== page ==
as any that our own country, of which we are justly proud, could produce; but then I refused to consider them as belonging to the Roman Catholic Church, since they discarded much that, as it appeared to me, that church required them to believe. They were always ready to distinguish between what was necessary for salvation, and what was a mere excrescence, as it were, which we might believe or not, according to our credulity. I found in my tour that there were men sent out by the different orders of monks—we might call them missionaries—to preach and confess the honest country people. They were regarded, as you might expect, by the regular clergy of the parishes as interlopers, and yet they dared not refuse them admission to their people. I was told that they did immense mischief, destroying the influence which the resident clergy might exercise over their people for good. They had no time to throw difficulties in the way of those who came to confess; knowing nothing of their previous history, they were ready to give them absolution according to a regular tariff. Along with indulgences they sell dispensations for marriage within the prohibited degrees, for eating meat on fast-days, and the privilege of having private chapels; above all, they find an inexhaustible mine in purgatory, and in saying masses for the souls of relatives believed to be in that limbo. These masses are sold at a price which, I was told, is wrangled over very much in the same way as fish-wives do over their wares in the streets of Edinburgh, when they are selling “caller haddies.” And it is said that these itinerant monks are not quite honest in their dealings, as they club together a great many souls for whom they have received payment, and make one mass do for the whole. Though the miracle of St. Januarius has been often described, it may interest you to have an account of what took place in my presence. You know that he is the patron saint of Naples, and that the miracle of the liquefaction of his blood is one of the events in which the people take a deep interest. The longer or shorter time that the saint takes in the performance of the miracle is of serious moment, and has sometimes been fraught with important consequences. I had no difficulty in obtaining access to the portion of the church set apart for foreigners, and of all who were present, I am sorry to say, that our own countrymen and women behaved the most offensively. The scenes that take place vary according to the wishes of the priests, but when I was present there were no peculiar circumstances that required them to go out of the routine. The church was by no means filled, and those who were present were evidently of the lower classes. At one side of the altar were seated a number of old women, who claimed to be lineal descendants from the family of the saint, for I imagine that he himself left no descendants, if celibacy was then the law of the church. These relatives treat their great ancestor with scant respect, and load him with many reproachful epithets if he be slow in listening to their prayers. Sometimes they were silent, and I could not help thinking that they followed the signal of a leader from their bursts of indignation. It is strange that these relatives should have ended in a number of old and wretched women. Immediately after I entered, there appeared a long procession of flags and monks, of all the different orders in Naples, advancing by one aisle and disappearing by another. They all did homage to the statue of the Saint as they passed the altar, but the scene that followed was still more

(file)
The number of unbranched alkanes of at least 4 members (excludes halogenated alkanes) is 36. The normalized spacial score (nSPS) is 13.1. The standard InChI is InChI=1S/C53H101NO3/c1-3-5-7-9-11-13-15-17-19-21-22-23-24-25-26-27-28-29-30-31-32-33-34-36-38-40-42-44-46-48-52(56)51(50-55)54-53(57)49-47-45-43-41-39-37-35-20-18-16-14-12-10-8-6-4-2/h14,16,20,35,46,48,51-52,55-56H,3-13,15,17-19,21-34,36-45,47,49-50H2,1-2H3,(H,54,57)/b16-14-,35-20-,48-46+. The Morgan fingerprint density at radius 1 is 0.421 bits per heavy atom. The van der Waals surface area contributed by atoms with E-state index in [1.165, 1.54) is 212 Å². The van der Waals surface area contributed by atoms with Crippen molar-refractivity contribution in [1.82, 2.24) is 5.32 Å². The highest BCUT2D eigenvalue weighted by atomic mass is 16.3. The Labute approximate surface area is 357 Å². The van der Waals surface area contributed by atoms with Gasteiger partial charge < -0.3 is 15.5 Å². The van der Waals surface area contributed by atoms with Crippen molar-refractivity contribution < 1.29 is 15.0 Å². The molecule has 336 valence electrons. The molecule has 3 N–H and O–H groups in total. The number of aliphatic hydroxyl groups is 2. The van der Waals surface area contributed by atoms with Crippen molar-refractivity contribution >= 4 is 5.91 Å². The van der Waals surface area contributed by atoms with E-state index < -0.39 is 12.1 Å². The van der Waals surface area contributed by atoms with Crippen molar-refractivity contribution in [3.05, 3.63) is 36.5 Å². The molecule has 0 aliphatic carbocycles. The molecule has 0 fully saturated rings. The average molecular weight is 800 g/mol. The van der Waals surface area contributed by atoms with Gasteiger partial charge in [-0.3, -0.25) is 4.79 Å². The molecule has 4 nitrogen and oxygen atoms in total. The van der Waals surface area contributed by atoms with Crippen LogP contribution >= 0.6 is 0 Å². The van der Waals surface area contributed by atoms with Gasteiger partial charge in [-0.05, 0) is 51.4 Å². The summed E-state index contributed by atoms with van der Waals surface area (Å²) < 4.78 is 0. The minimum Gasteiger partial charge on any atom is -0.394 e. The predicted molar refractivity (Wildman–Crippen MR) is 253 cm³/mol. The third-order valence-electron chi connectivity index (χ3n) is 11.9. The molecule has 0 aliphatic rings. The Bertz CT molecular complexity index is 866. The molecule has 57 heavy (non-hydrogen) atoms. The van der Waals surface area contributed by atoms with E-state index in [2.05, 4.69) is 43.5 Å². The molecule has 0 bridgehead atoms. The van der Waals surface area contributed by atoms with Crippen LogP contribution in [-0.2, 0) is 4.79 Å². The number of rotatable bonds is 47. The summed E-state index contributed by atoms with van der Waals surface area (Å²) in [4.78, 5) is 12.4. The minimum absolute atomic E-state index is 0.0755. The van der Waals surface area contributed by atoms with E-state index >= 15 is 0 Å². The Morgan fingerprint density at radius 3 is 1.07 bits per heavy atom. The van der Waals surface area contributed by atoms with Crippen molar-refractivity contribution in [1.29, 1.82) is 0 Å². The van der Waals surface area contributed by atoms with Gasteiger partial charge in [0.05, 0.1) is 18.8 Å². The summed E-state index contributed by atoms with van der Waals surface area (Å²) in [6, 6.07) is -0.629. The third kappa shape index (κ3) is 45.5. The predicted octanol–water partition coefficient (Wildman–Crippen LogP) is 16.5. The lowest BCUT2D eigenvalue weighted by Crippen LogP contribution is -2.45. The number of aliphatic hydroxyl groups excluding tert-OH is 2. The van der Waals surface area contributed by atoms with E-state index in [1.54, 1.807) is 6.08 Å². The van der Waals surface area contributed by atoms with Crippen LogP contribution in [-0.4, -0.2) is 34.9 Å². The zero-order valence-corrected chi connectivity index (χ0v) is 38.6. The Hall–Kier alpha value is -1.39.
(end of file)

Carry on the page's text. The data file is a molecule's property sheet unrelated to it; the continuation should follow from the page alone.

amusing. The statues of forty saints advanced in procession, fastened firmly on stages and carried by priests, and as they passed the altar these statues were made to do obeisance to the great St. Januarius. They were richly and gorgeously adorned with gold and silver tassels, precious stones, and carried nosegays in their hands. The family of the saint addressed them as they passed in language suitable to their rank, always ending, however, with bawling out, “Great is Sto. Gennaro, and much more powerful than you!” I could not help thinking of the silversmiths of Ephesus, when they called out, in former times, “Great is Diana of Ephesus !”—so true is it that there is nothing new under the sun. The day was now far advanced, and I began to be a little impatient for the closing scene, when the blood made its appearance in a transparent box, surmounted by a golden crown, and carried under a purple canopy, which was supported by priests of the highest rank. This box contained two phials; the one is empty, the contents having been carried off to Madrid by Charles III.; in the other is an opaque matter, which becomes red when it is liquid, but it was impossible to say so from anything that I saw. I was close to the altar, and made every effort to see its contents. The bottle is carried up to the altar and placed there, when the archbishop presents it to the head of the statue, and if the saint is propitious it takes not more than ten minutes—as it did when I saw the miracle—to liquefy. It is then brought forward to the people, who rush on to kiss the phial. There was a great crowd of parties jostling each other to get near to it, and Ijoined, that I might see more minutely its contents, but the swaying of the multitude to and fro, and the constant movement of the phial by the priest, prevented this being possible. I gave it up in despair, and retired without being able to say how the trick is accomplished, if there be any trick performed more than in mere words. Though it seemed to be a liquid when it was presented to the people, I cannot affirm that it was ever anything else. The same miracle is being performed with the blood of St. Januarius at Madrid, and the Capuchin monastery at Pozzuoli, as I have before mentioned. Voltaire defends this miracle on the grounds that the heated imaginations of warm climates have probably need of visible signs to bring them in subjection to the divinity, and thinks that they ought not to be abolished except when they have become an object of contempt to the people who had previously respected them. Machiavelli is of the same opinion as to such objects of worship, believing that they may be made use of by governments to ward off public calamities. This is looking at such matters in the light of expediency, and means that religion is merely an engine for acting on the ignorant masses. I think that it may interest you if I give a collection of words used in the south of Italy which are to be found in no Italian dictionary, and many of which seem able to be traced to a Greek source. I have already referred to the origin of the language of Bova, south of Gerace, which there is no doubt was a colony from the Morea in the fifteenth century, but I was interested in finding scattered up and down words for the origin of which we must go to a much more remote date. . Thus, at Maratea, a little south of Cape Palinuro, I find the following list of words which are not to be found elsewhere. Trofa, nourishment; or, as it was explained to me, “un albero qualumque chi intorno a se nutrisce altre piante nate da sue radici;” it seems to come from 7poph, nourishment; ceramilo, a tile, from képapos; stranzacalona, the turtle, from xeMávn; catojo, a room in the lower story, from Kará, down, and aikos, a house; profiti, a piece of ground producing the earliest fruits of the season, from mp3, before, and purów, grown; lacco, a small ditch with stagnant water, from Aakkos, a ditch; pede cata pede, following on the footsteps of, from ròa rará ràba, foot by foot. At Gerace, I find hazana, a small aperture in the wall, to contain articles; fondiche, a small aperture in the tiles to allow the smoke to escape; maca, a basket, in which they put their children on their heads; manale, a piece of black cloth over the head; ritorto, a piece of white cloth; ajosa, come quickly, which may come from aircra, to rush forward; arcojero, old things, from épxaíos, old; faldale, a leathern apron, at San Fili, on the road from Paola to Cosenza; pettiglia, a support to the breasts made of pasteboard; quatraro, a child; fano, an aperture in the roof to admit the light, from paiva, to show; rizza, a root, from Étéa, a root; trizza, a tress; esti, is; aspro, or spro, water; ahai, I have found; pivoli, birds of bad omen; stalamo, small drops of water, from a raNayuás, a drop; callipo, to cleanse the furnace.